TUESDAY, MARCH 11, 2014
Sam McCall, who has more than 40 years of experience in the auditing profession, is now at the helm of Florida State’s Office of Inspector General Services as chief audit officer. He was appointed by President Eric J. Barron in April.
“I’m starting my third career and looking forward it. Florida State is a great place to work,” said McCall, who previously worked for 13 years as the city auditor for the city of Tallahassee and, prior to that, for more than 30 years for the Florida Auditor General — 13 of which as deputy auditor general.
As the university’s chief audit officer, McCall oversees internal audits and investigations of university programs, activities and functions. McCall also serves as the university’s ethics officer and his office receives whistle-blower complaints.
“I see our role as assisting management,” he said. “We will be performing assurance and consulting services, and looking at the university’s system of internal controls. If there is a significant weakness, we will identify it, recommend corrective action and work with and follow up with management to address the issue. So we try to bring economy, efficiency and effectiveness to the university and promote accountability and transparency. We hope to do all this in a positive and cooperative manner.”
A two-time Florida State alumnus, McCall earned a Master of Public Administration degree in 1987 and a doctorate in public administration in 2009.
“No one is ever too old to learn and go back to school,” he said. Now that he is working on campus, McCall hopes to find opportunities to share his experience with students in the Askew School of Public Administration and Policy and the College of Business.
In addition to being an alumnus, McCall says he was drawn back to Florida State because of the confidence he has in Barron as a leader and in the role performed by the Board of Trustees’ Finance, Business and Audit Committee, led by Trustee Mark Hillis.
“The audit committee is a benefit to me as the chief auditor because I have someone to bounce ideas off of and another voice to ensure that our annual audit plan best meets the needs of the university,” he said.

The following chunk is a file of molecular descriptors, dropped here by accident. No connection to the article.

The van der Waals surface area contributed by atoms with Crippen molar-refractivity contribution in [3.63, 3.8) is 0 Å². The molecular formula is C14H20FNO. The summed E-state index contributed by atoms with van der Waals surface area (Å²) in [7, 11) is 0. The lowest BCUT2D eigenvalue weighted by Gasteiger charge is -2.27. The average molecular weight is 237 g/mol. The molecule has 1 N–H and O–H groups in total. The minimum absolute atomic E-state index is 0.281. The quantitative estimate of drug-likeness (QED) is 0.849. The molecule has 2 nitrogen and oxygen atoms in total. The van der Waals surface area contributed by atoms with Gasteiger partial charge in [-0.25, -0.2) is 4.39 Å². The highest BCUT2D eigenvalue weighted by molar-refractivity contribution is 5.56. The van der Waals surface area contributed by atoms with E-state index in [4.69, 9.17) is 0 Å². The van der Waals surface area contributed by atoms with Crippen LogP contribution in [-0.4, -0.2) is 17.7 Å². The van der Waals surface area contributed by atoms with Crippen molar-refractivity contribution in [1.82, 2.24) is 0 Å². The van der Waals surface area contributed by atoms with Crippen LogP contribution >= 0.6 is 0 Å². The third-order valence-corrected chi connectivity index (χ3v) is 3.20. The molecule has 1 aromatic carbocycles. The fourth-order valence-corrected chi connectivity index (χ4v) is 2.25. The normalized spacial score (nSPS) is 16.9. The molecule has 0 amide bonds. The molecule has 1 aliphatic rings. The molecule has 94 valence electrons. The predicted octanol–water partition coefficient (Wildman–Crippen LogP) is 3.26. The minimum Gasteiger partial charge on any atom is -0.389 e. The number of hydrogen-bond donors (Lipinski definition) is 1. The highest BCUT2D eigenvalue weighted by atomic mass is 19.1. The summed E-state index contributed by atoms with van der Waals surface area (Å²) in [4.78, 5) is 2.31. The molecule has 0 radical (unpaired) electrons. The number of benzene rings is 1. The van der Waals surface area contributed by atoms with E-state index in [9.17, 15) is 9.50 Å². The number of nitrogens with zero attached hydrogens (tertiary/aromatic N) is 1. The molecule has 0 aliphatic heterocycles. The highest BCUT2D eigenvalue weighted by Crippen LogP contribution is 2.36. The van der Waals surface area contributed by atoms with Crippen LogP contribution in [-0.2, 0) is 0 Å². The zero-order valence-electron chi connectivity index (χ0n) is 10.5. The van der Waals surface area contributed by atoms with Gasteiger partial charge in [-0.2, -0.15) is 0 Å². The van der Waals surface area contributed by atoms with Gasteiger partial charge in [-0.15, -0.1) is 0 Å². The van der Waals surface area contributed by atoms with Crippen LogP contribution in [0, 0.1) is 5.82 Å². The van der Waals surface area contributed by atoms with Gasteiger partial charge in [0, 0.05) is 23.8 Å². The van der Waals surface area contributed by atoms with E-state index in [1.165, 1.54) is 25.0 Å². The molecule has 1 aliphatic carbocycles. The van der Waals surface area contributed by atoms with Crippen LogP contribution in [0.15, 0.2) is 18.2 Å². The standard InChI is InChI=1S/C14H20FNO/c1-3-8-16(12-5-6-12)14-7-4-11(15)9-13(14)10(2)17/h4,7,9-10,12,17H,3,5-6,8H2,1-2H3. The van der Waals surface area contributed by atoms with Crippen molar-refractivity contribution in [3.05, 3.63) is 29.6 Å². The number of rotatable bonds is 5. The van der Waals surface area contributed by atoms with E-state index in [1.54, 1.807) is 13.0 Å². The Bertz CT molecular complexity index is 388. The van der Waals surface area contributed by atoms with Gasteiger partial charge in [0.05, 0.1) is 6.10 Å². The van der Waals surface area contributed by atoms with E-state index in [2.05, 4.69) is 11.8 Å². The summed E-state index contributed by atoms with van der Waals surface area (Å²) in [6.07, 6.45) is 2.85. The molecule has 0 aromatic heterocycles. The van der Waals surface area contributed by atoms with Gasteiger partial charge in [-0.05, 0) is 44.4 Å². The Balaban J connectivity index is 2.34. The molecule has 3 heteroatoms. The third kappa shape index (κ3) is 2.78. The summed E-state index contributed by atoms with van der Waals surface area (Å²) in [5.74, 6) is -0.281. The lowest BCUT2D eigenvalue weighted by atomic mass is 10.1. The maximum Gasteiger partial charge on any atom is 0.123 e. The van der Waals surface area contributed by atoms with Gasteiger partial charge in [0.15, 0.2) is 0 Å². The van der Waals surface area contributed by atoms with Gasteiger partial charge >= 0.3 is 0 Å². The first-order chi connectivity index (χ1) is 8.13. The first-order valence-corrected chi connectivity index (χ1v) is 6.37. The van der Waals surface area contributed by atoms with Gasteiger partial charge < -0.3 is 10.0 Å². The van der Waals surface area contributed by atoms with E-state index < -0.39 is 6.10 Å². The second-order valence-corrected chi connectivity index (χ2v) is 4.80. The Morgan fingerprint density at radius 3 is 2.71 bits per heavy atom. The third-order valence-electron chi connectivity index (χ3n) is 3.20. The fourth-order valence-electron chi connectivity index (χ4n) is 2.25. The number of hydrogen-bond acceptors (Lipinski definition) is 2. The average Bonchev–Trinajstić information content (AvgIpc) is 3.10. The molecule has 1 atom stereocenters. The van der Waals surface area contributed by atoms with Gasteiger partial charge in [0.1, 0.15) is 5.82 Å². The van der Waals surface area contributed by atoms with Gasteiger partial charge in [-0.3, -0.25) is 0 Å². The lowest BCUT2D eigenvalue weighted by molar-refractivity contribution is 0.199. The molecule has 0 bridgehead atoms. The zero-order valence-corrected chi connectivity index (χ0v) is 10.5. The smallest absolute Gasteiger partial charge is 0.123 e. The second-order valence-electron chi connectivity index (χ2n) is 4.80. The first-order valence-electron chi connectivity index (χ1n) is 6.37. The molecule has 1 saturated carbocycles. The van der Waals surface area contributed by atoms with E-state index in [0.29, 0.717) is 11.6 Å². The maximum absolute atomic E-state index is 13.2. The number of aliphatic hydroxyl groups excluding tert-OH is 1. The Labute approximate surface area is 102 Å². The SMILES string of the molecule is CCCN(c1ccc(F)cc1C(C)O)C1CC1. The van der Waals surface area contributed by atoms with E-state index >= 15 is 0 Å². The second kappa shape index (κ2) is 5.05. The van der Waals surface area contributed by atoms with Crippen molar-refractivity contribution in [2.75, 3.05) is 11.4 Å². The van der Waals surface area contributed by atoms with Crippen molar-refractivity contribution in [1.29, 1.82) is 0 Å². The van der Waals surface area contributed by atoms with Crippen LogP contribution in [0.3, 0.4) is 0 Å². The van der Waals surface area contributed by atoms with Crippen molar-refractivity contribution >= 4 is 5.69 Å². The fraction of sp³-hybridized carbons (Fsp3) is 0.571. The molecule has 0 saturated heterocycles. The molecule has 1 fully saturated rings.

McCall is a certified public accountant, certified global management accountant, certified internal auditor, certified government auditing professional and certified government financial manager. Over his career, he has served on national auditing and accounting standards boards, including service as the national president of the Association of Government Accountants.
In January 2012, McCall was jointly appointed by the secretary of the Treasury, the director of the Office of Management and Budget, and the comptroller general of the United States to the nine-member Federal Accounting Standards Advisory Board. The board is responsible for establishing generally accepted accounting principles for the federal government.
McCall is the recipient of numerous professional awards and honors, including the American Institute of Certified Public Accountant’s Outstanding CPA in Government Award. He also has received the Robert King High Memorial Award, the highest award given by the Association of Government Accountants.
McCall’s stature within the national accounting and auditing community is based not only in his professional proficiency, but also his ability to work well with people. He says the secret to good professional relationships is communication.
“No one comes out ahead if someone gets backed into a corner,” he said. “Normally, when people do the wrong thing it is because they are not knowledgeable about applicable policies and procedures, not because they set out to do the wrong thing. An auditor’s job is to explain on a professional level the reasons why something is not allowed or authorized, and then to assist in finding ways to properly accomplish what needs to be done.”
McCall succeeds Martha Little, who retired earlier this year.